Originally Posted by rxc
Go to a bike shop (I use The Missing Link by the way) and try out some bikes. Look for something comfortable, without mountain bike tires, and at least a few gears in the rear.
You're gonna need "mountain bike tires" when it rains. It's no fun hydroplaning down a hill towards a red light, trust me, I'll stay away from skinny tires, what little efficiency you gain from skinny tires is not worth dying over. Also, wider tires won't get caught in cracks as easily and of course you can brake harder, so it's just safer all around. As far as gears go, you don't need more than 18 (3x6) for riding 3 miles to work, anymore is just extra weight and complexity (that said, I have 27 speeds and XTR drivetrain and brakes, but I ride for run in the Arizona desert).
Originally Posted by pennylane
Do commuter bikes only have one gear or something? I seriously have no idea how these things work. Bear with me.
Some bikes only have one gear and they're called 'single-speed' bikes, there's a cult following amoungst bike afficionados for singlespeeds kind of like there is a cult following for tube amps around here. It's an oddity, and the idea is that if you get rid of all the gears and all the levers and cables and housings and springs then the bike can be made much lighter and simpler and there'll be fewer things that can go wrong. But really, in real life, you're gonna need gears to go uphill or through a thick lawn or sand or something, so singlespeeds aren't really practical.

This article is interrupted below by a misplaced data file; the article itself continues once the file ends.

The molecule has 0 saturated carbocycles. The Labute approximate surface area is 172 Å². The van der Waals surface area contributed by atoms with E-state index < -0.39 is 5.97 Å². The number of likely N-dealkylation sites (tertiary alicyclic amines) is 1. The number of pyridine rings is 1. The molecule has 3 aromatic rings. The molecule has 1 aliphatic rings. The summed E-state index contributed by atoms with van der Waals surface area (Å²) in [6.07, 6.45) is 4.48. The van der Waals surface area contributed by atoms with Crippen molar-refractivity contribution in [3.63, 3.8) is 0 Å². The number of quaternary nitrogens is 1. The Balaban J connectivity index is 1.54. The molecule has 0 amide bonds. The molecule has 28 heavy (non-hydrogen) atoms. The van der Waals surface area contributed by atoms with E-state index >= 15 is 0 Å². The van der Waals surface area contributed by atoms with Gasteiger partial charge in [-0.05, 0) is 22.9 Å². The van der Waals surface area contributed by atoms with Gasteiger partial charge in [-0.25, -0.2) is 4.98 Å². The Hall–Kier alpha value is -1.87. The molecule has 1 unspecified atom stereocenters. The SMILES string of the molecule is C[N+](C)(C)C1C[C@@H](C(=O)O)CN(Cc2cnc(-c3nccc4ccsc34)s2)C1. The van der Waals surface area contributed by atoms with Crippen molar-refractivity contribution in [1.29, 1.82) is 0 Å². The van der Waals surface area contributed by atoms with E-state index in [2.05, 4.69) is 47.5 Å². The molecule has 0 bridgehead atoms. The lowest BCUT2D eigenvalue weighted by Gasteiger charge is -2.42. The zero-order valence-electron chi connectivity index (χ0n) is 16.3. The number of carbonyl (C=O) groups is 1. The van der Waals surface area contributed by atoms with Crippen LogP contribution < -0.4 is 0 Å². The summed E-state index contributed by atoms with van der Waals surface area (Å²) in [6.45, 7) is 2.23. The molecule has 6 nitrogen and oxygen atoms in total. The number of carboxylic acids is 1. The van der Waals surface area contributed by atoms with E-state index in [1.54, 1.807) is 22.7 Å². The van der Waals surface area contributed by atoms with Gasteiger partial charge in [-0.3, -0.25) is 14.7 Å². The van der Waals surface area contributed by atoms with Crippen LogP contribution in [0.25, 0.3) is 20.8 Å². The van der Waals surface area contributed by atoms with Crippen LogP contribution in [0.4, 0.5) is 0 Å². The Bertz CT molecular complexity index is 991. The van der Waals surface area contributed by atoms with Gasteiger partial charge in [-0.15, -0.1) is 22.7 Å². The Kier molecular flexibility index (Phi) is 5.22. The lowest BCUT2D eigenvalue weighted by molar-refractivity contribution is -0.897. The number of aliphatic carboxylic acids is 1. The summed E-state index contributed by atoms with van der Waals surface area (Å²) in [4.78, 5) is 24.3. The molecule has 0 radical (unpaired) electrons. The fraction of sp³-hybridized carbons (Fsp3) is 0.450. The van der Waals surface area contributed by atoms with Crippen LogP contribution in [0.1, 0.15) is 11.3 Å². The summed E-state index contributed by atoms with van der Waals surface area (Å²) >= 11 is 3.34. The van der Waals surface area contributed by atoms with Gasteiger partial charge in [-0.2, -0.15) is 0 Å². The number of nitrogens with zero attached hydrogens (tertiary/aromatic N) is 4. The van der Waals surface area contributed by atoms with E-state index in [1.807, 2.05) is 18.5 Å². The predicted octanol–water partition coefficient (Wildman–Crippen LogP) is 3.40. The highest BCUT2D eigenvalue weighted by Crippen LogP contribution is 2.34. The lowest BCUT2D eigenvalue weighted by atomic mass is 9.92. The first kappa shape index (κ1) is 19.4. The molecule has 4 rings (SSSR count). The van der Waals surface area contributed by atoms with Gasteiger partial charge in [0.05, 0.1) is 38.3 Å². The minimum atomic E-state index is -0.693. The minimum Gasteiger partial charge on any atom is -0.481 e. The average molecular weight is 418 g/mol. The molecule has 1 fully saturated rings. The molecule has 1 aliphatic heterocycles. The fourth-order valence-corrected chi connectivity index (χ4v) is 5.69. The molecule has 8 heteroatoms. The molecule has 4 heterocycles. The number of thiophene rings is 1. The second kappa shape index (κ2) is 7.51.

So, instead of a hybrid or a cruiser or a roadbike, I'd recommend getting a mountain bike. They'll last you longer and can handle riding down a curb every now and then. The skinny-tire commuter bikes (like the Trek 7200) tend to have weaker rims and you won't be happy when you bend your rim the first time you ride into a tree (which is just a fact of life
Anyway, like I said, look into the Trek 820. The Trek 3500 has a lighter frame but all the components are the same and it's not worth the extra money in my opinion if you don't intend to ride for thrills. Also, just like headphones, you want to test ride the bike before you buy it, what's a good fit for one person will not necessarily be good for another. If you tried Trek and don't like the fit then look into other brands like Cannondale or Raleigh, different brands will have different geometries. Treks tend to have one of the shortest top-tubes (so you sit more upright) and Raleighs tend to have the most aggressive geometry where you lean more forward, other brands fall in between.